I felt my fists clenching, my heart thumping and knocking inside my chest. I tasted the cool tingle of adrenaline.
The man stood steady, still silent. My breathing was heavy.
Finally, he spoke. “Abortion is murder.”
“Yes, it is!” I answered harshly. “And why should I be forced to pay for…”
“Abortion is murder,” he continued, “and you are right to oppose it.”
“Yes, I am.”
He held his hand up. “Did you oppose it yesterday? Did you oppose it the day before?”
“Yes, I’ve always been against it.”
“Did you speak out?”
I didn’t answer.
“Did you speak out like here today, or are you vocal only now that you have to pay for it?”
Still, I didn’t answer.
“Is this a handy issue for you? Easy to trot out at election time as a way to demonize your opponents? Do you really agree that it is murder?”
“Yes, I do.”
“Of the most innocent?”
“Indeed the most innocent, truly.”
“Then where was your voice yesterday?”
What could I say? I was too busy? Not my problem? I looked to the ground.
“My friends,” the man continued, “Be sure of what you believe!”
I looked back up at him. I started forward again.
“Guiding principle!” he continued. “If you receive something- anything- for free or less than market value, someone else is paying the difference for you. Do not confuse price with cost!”
The man looked solemnly over the remaining listeners. “There are many more to call out… college grant recipients, extended unemployment recipients, FEMA relief recipients, those on government disability, those “green energy” companies not competing in the open and fair market, but rather being subsidized… and there are others. That which is produced by others is low-hanging fruit, and it is addictive, surely addictive.”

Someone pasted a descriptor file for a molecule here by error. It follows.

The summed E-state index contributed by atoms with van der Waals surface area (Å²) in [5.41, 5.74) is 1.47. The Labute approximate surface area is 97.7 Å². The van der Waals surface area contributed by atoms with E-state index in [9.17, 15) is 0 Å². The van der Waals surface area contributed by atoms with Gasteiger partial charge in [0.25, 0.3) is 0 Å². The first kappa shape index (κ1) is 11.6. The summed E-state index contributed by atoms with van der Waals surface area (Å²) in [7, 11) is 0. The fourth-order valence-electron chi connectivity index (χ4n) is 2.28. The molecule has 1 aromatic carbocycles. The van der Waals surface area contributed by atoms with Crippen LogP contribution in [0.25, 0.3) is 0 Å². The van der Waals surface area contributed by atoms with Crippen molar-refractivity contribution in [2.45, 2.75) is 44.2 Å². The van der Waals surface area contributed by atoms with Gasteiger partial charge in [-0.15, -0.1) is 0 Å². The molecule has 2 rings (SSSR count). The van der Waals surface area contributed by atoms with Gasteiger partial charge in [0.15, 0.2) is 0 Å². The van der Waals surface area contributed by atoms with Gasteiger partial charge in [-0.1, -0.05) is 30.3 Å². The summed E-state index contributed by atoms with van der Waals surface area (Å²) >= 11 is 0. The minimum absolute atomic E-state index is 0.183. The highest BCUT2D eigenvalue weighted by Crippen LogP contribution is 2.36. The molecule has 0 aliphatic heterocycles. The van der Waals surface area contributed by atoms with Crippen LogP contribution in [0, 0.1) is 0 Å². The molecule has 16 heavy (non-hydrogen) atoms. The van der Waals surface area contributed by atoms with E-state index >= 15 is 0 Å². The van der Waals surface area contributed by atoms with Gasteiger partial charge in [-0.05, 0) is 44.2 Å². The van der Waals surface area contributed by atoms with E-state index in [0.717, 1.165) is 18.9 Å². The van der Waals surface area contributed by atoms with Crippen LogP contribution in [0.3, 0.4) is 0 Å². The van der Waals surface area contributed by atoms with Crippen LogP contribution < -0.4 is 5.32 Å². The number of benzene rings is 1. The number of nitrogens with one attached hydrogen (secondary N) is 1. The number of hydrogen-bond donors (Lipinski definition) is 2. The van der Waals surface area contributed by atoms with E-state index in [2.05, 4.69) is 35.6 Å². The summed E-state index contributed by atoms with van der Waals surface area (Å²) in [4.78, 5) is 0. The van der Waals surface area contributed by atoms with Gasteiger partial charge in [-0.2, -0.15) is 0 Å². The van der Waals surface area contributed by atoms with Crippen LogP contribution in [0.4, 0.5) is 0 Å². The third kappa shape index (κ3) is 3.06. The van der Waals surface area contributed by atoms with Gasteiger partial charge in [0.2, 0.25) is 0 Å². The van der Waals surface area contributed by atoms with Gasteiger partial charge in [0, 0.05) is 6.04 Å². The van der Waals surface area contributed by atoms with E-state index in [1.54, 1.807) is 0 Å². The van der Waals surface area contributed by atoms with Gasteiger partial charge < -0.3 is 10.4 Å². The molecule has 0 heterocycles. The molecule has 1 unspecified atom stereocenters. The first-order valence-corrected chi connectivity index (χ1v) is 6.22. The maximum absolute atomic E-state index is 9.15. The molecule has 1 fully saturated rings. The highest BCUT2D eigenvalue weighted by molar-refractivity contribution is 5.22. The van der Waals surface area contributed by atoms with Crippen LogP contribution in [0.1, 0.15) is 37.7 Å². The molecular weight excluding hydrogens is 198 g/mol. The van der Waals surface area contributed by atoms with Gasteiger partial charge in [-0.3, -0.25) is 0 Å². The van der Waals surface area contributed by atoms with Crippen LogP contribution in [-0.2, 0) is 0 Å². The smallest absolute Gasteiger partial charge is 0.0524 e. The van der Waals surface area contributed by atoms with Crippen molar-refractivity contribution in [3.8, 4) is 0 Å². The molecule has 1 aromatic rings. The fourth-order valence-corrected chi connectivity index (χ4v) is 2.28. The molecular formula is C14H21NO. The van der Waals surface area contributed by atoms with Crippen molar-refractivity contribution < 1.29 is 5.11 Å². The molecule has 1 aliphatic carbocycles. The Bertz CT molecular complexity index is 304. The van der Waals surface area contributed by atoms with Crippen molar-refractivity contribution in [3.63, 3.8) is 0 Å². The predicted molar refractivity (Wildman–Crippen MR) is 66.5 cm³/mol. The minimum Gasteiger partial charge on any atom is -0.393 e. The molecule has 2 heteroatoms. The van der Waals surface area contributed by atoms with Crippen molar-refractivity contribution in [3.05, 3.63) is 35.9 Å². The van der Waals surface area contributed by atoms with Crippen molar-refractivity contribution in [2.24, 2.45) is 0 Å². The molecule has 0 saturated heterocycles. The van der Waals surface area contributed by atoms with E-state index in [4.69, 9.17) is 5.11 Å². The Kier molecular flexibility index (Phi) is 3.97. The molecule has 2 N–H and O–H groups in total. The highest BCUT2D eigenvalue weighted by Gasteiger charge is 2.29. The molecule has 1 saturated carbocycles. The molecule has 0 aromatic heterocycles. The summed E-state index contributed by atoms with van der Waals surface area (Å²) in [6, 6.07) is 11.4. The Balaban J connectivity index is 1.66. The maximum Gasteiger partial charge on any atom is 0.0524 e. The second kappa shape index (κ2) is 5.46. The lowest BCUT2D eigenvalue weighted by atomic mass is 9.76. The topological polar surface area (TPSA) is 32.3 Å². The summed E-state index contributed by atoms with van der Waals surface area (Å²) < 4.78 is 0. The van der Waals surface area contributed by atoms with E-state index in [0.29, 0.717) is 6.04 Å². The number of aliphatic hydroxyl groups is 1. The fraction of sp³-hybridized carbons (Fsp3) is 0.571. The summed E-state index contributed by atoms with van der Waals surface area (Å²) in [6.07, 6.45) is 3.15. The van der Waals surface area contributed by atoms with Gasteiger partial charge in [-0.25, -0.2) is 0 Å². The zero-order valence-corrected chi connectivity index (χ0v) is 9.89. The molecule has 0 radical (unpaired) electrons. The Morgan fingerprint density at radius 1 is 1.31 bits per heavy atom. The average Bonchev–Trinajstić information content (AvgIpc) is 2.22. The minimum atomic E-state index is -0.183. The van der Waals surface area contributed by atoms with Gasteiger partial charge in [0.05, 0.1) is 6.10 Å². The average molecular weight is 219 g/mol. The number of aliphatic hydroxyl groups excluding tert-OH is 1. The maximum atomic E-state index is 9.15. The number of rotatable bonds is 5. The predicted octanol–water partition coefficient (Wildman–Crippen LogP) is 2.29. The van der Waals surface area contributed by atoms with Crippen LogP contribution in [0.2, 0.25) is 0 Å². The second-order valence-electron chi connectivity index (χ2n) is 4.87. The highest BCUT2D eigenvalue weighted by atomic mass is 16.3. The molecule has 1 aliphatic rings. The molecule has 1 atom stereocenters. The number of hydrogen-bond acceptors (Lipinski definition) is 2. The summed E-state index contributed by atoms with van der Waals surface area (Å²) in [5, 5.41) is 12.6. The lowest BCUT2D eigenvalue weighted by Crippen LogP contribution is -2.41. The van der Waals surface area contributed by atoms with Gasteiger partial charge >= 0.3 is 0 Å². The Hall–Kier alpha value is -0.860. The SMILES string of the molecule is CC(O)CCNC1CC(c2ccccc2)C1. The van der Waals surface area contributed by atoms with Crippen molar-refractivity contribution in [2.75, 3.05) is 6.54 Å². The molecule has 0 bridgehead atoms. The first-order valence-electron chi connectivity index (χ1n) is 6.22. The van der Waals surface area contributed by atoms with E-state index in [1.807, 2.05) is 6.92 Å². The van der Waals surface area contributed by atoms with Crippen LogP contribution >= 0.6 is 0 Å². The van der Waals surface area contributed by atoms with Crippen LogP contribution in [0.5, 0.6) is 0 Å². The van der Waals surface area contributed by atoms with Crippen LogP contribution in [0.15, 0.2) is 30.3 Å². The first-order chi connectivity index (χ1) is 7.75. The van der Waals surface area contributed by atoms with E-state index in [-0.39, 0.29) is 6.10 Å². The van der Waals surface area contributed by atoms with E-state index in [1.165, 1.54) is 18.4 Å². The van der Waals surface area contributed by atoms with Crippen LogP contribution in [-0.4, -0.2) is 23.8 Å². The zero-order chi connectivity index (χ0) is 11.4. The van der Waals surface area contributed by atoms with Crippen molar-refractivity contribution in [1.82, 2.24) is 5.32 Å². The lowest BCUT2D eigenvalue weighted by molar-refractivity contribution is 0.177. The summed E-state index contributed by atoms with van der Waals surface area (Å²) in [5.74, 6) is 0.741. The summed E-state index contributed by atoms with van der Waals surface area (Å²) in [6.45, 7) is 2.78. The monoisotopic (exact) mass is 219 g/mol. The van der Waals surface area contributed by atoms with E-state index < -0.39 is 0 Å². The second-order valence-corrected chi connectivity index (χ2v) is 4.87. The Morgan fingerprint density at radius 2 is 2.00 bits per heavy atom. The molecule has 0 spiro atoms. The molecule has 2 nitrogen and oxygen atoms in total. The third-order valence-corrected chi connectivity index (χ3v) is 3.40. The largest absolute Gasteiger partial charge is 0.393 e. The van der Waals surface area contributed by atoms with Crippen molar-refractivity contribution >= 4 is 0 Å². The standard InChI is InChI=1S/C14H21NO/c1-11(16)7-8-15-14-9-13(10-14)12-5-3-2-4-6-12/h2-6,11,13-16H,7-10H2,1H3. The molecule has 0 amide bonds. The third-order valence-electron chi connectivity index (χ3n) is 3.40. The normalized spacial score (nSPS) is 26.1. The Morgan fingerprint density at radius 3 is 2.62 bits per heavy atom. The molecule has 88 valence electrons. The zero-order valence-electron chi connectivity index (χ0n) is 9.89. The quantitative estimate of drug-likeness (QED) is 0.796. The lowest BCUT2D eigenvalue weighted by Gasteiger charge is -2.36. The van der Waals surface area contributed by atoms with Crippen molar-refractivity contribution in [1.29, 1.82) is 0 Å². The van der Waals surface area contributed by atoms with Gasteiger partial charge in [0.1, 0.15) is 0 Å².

I drew closer to the man. In the convolution of my thoughts, I hadn’t noticed that he was approaching me, though slowly, as well.
”The sow is dried up, fellow citizens! Dried up!” he hammered out again, “and yet we continue to find additional teats!!”
My pace quickened a bit.
“Listen to me! There are always those willing to suckle, and I maintain today that some who yell loudest about Obamacare have their own mouths full of free milk! Isn’t it hard to yell at those wanting some of their own, when your own mouth is full? You want for yourselves, don’t you? You want freedom. What you really want is for the edges of life to be rubbed smooth for you, so that few splinters stick, and yet you bemoan and belittle the same desires by your fellow man. You can’t have it both ways. If you insist that everybody pays their own way, then everybody pays their own way. If you insist on getting your freebies, then everybody gets their freebies. This is the heart of Obamacare. This is what it does. It calls your bluff. It holds up the mirror so you can see that you yourself have your hand in the till.”
Someone in the crowd suddenly yelled out, “But this law forces us to buy insurance! That’s not right!”
“You’re forced to do a lot things, sir,” came the response. “You’ve gotten used to it, and you’ll get used to this too.”
With that, I broke free to finally throttle the man. I rushed at him, and to my surprise he rushed at me. We both yelled out, simultaneously, “I’ll get you! You’re ruining my country!!” I reached out; he reached out.
We crashed together into breaking glass. The man I had listened to and argued with was myself. I stood alone with bloodied hands from the broken storefront window, as the words attributed to Benjamin Franklin came to me, “When the people find that they can vote themselves money, that will herald the end of the republic.”